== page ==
Banks Are Loving the Refinance Craze


How low can they go? When it comes to interest rates, the answer seems to be "not a whole lot." Rates dropped to historic lows in early February and haven't budged much since, prompting homeowners to trade in their old mortgages for shiny, new, cheaper ones. Borrowers are saving money, and banks are making money. It's a match made in heaven, it seems.

There's a slight glitch for homeowners, though. It seems that so many are looking for refinances that the banks can't handle all the extra work. In late February, Bank of America (NYS: BAC) announced that it was putting limits on the number of telephone applications it would accept, and telling those who were not already customers that they might have to wait as long as 90 days until their applications would be processed. Adding to the backlog is the Obama administration's Home Affordable Refinance Program, which helps those with underwater loans or poor credit to obtain refinanced mortgages.

But that's only part of the problem. The housing meltdown caused the mortgage-writing business to shrink, so only a few big banks have most of the trade -- a cool 55% now belongs exclusively to Wells Fargo (NYS: WFC) , JPMorgan Chase (NYS: JPM) , Citigroup (NYS: C) , and Bank of America. Of those lending goliaths, Wells Fargo commands one-third of the market, and it's making buckets of cash doing it.

Big banks have found that they don't have to drum up business or offer especially great rates to garner refi business, because people are literally standing in line to get in on the savings. Seeing an opportunity to increase their profits, banks are padding the interest rates they offer customers, not really caring if they go elsewhere, and have raised fees and closing costs. US Bancorp (NYS: USB) , for example, doubled its revenue from writing mortgages in Q1 this year versus last year, and has greatly increased its visibility in the mortgage market over the past several months. At the same time, the banks' gain on sale, made when loans are bundled and sold as securities, has increased by a wide margin - an average of $3,000 per loan, according to The Wall Street Journal.

Meanwhile, B of A, Citi, and Wells Fargo are still telling prospective customers to expect a 90-day wait, despite saying that they are hiring staff left and right to deal with the influx of business. JPMorgan has a timeframe of 45 to 60 days, a veritable blink of an eye in this market.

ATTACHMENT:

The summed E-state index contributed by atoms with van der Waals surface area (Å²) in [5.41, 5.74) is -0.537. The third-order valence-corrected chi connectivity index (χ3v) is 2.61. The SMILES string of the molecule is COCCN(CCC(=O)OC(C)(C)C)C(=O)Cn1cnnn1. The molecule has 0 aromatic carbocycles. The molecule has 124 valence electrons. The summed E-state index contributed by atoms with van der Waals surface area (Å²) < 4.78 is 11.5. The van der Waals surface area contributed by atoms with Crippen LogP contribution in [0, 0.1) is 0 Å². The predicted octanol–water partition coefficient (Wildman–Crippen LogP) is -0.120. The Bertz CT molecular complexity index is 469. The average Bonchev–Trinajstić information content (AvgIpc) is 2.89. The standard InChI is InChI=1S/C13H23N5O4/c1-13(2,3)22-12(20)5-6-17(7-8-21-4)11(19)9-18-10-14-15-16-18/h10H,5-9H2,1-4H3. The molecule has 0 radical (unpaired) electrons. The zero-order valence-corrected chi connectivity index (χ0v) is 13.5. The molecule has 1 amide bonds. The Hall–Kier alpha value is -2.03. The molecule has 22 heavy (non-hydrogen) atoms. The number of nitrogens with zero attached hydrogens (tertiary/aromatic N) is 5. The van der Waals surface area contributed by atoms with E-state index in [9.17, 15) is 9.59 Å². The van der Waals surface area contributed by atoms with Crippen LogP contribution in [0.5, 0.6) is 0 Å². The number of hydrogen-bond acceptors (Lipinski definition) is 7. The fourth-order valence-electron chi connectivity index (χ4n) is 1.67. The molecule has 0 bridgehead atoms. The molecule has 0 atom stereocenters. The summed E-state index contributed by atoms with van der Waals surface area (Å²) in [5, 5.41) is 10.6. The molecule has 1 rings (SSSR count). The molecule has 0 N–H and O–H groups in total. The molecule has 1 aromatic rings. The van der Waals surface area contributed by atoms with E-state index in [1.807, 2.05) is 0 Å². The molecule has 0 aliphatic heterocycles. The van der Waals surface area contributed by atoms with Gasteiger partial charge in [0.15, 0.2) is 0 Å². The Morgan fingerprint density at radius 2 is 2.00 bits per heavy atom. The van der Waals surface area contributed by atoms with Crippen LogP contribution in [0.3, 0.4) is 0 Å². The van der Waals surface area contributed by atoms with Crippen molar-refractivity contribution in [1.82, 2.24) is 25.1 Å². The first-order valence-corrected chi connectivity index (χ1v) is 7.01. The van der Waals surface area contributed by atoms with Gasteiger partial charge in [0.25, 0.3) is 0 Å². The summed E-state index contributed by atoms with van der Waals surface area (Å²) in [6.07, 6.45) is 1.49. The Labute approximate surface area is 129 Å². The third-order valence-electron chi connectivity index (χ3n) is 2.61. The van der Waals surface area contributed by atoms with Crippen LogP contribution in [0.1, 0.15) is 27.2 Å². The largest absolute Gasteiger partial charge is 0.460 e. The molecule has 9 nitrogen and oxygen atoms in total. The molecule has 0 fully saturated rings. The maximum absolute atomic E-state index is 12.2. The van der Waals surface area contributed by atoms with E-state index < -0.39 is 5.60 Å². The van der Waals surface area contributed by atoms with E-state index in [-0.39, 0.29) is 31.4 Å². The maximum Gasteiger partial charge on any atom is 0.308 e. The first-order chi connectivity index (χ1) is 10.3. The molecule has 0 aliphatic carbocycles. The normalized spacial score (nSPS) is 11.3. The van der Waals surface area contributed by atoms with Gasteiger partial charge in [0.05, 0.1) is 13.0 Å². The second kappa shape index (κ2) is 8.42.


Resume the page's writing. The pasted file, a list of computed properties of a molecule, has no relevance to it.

Fool's take
Banks are making a killing, and customers are saving -- just not as much as banks are reaping, or as much as they could save if banks weren't taking such a big cut. Despite all this activity, the refinance boom is muted compared with previous ones, probably because of a mix of reduced competition, stricter loan guidelines, and higher costs for consumers. The market is inordinately refi-heavy, with these types of loans representing nearly 77% of all mortgage originations. This is not the greatest news for the economy, which needs more mortgage activity of all types if housing is to recover.

The Journal notes that the party may almost be over, since the Mortgage Bankers' Association is forecasting a huge decrease in refinancing activity for next year. But don't worry. Banks have almost a year to figure out how to squeeze the difference out of banking customers like you and me.

Banks are bouncing back from the financial crisis and proving themselves to be resilient and always on the lookout for new sources of revenue. Their tendency to be good dividend payers is also something that endears them to investors, but they aren't the only ones giving out those dividend checks. If you like the idea of investments with income potential, our Fool experts have nine great stocks to tell you about for free -- right here.

At the time thisarticle was published Fool contributorAmanda Alixowns no shares in the companies mentioned above. The Motley Fool owns shares of JPMorgan Chase, Bank of America, Citigroup, and Wells Fargo.Motley Fool newsletter serviceshave recommended buying shares of Wells Fargo. The Motley Fool has adisclosure policy. We Fools don't all hold the same opinions, but we all believe thatconsidering a diverse range of insightsmakes us better investors. Try any of our Foolish newsletter servicesfree for 30 days.

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Originally published